Federal legislation - history

Little progress has been made over the years in federal politics to  reduce the influence of donations over the political process, compared with the states.  Federal legislation imposes no limits on expenditure or on who can donate to parties.

Under the Howard government, electoral funding laws went backwards, with millions in donations hidden thanks to an increase in the disclosure threshold.

While the Greens have argued strongly for limits on campaign spending and bans on corporate donations, all attempts for progress on those issues have been resisted.

Public funding of political parties and requirements to disclose donations was first imposed as part of the Hawke government’s 1983 electoral reforms. Donations over $1500 were required to be disclosed and for the first time public funding was provided at a rate of 30c per vote in the Senate and $60c per vote in the House of Representatives. Funding was only provided as reimbursement for documented expenditure.

Changes in 1995 removed the requirement that receipts are provided for funding, easing the administrative burden on political parties and making it possible for parties to receive more public funding than they spent on the election.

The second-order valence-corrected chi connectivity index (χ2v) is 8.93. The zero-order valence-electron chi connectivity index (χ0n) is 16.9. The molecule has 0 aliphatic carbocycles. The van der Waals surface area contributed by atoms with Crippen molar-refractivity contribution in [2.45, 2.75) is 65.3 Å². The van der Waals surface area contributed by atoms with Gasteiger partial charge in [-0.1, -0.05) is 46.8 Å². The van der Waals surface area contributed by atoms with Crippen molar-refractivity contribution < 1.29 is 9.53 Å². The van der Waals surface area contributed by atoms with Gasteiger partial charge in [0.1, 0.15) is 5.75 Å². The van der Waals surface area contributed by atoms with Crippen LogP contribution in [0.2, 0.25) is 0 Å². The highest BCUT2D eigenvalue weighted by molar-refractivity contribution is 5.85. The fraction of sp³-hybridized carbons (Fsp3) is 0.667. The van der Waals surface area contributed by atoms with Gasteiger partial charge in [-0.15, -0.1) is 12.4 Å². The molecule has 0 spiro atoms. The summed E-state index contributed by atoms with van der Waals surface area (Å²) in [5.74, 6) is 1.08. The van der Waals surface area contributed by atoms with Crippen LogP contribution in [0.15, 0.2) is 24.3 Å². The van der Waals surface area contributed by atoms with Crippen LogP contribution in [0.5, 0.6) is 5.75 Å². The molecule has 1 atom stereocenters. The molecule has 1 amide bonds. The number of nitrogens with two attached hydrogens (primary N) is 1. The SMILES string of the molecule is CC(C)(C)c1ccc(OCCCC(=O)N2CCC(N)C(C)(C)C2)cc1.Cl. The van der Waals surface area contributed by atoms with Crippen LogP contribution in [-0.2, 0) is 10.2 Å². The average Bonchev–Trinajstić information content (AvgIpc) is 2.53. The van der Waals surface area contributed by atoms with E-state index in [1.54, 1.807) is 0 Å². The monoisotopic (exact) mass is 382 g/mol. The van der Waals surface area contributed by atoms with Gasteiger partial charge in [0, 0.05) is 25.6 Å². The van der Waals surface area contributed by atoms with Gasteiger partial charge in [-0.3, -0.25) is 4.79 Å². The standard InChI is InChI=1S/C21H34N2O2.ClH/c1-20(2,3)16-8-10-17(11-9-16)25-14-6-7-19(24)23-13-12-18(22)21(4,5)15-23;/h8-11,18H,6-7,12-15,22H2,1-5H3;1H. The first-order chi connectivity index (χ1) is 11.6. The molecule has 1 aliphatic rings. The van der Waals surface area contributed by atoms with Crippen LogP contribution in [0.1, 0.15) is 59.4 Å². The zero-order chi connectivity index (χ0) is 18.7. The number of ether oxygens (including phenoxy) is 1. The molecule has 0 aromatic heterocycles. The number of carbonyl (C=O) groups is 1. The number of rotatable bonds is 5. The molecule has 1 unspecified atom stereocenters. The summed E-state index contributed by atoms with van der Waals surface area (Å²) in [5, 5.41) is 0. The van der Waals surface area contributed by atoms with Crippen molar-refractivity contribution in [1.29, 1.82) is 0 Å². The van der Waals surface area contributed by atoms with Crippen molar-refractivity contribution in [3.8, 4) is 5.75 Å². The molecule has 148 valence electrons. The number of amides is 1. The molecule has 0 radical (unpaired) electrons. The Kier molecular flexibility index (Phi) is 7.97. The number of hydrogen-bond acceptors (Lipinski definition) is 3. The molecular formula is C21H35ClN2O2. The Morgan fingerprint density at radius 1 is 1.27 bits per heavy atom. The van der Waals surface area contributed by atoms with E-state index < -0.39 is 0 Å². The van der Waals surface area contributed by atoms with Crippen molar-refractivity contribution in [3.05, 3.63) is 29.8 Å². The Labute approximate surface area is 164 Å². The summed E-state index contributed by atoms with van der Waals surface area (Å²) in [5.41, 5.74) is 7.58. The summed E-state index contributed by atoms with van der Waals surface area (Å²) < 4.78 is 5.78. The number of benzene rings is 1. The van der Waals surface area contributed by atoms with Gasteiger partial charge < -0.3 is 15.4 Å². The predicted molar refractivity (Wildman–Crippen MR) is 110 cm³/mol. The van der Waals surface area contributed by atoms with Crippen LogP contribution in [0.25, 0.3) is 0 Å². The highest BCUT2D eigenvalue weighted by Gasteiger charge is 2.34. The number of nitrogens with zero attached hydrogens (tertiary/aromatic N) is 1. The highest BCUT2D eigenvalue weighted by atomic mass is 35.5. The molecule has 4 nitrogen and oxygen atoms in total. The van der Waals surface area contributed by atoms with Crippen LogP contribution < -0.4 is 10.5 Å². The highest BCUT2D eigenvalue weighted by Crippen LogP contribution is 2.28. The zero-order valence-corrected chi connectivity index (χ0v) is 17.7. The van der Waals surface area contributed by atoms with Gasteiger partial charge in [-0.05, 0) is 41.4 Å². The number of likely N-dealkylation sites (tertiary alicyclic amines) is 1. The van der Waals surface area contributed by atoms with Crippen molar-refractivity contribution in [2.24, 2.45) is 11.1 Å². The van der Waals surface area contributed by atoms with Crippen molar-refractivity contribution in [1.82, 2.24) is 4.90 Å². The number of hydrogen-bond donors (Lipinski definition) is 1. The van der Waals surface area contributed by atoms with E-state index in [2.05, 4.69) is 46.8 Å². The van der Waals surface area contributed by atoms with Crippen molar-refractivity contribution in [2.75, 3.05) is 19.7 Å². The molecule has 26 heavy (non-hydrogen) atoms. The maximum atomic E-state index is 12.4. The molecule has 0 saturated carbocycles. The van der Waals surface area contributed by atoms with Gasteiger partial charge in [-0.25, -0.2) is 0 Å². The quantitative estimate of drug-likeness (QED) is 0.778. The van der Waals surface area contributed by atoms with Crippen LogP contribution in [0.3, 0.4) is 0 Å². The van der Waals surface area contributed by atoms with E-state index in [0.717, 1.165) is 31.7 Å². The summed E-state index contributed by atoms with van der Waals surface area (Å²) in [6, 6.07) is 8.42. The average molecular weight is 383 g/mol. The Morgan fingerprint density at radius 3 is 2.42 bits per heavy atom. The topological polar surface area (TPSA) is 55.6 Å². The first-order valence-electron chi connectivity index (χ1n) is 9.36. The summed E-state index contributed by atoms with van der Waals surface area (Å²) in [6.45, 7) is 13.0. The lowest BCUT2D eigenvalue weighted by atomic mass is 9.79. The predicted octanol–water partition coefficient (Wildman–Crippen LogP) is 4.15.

The Howard government pursued an agenda of weakening those electoral laws that required disclosure of donations. After unsuccessfully pushing legislation after 2001, the Coalition gained control of the Senate at the 2004 election.

In 2006 the Senate passed changes that increased the disclosure threshold from $1500 to $10,000, with the new threshold indexed to inflation.

Since the election of the Rudd/Gillard Labor government in 2007, the government has supported lowering the threshold (now at $11,900) to $1000. This legislation was blocked in the Senate in 2009, but was reintroduced following the 2010 election. The Greens support this legislation.

Also following the 2007 election, the Labor government drew up a Green Paper on Donations, Funding and Expenditure. This paper raised issues such as capping expenditure and restricting donations, but these issues have not been pursued by the current government.


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